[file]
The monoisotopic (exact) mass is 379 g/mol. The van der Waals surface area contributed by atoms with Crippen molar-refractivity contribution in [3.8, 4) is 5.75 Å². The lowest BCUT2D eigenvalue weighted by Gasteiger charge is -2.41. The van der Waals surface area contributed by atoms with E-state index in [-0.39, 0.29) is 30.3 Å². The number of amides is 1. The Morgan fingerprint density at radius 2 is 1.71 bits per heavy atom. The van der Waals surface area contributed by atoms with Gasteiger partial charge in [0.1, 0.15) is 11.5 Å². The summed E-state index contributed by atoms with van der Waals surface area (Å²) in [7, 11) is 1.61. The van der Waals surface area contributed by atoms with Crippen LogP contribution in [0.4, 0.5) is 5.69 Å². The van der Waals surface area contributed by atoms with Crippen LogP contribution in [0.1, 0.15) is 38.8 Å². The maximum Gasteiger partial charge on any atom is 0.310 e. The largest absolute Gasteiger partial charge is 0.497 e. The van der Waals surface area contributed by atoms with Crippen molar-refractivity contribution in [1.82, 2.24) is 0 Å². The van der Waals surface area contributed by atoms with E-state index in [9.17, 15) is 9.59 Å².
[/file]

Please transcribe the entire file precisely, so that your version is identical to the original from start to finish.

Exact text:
The monoisotopic (exact) mass is 379 g/mol. The van der Waals surface area contributed by atoms with Crippen molar-refractivity contribution in [3.8, 4) is 5.75 Å². The lowest BCUT2D eigenvalue weighted by Gasteiger charge is -2.41. The van der Waals surface area contributed by atoms with E-state index in [-0.39, 0.29) is 30.3 Å². The number of amides is 1. The Morgan fingerprint density at radius 2 is 1.71 bits per heavy atom. The van der Waals surface area contributed by atoms with Gasteiger partial charge in [0.1, 0.15) is 11.5 Å². The summed E-state index contributed by atoms with van der Waals surface area (Å²) in [7, 11) is 1.61. The van der Waals surface area contributed by atoms with Crippen LogP contribution in [0.4, 0.5) is 5.69 Å². The van der Waals surface area contributed by atoms with Crippen LogP contribution in [0.1, 0.15) is 38.8 Å². The maximum Gasteiger partial charge on any atom is 0.310 e. The largest absolute Gasteiger partial charge is 0.497 e. The van der Waals surface area contributed by atoms with Crippen molar-refractivity contribution in [1.82, 2.24) is 0 Å². The van der Waals surface area contributed by atoms with E-state index in [9.17, 15) is 9.59 Å².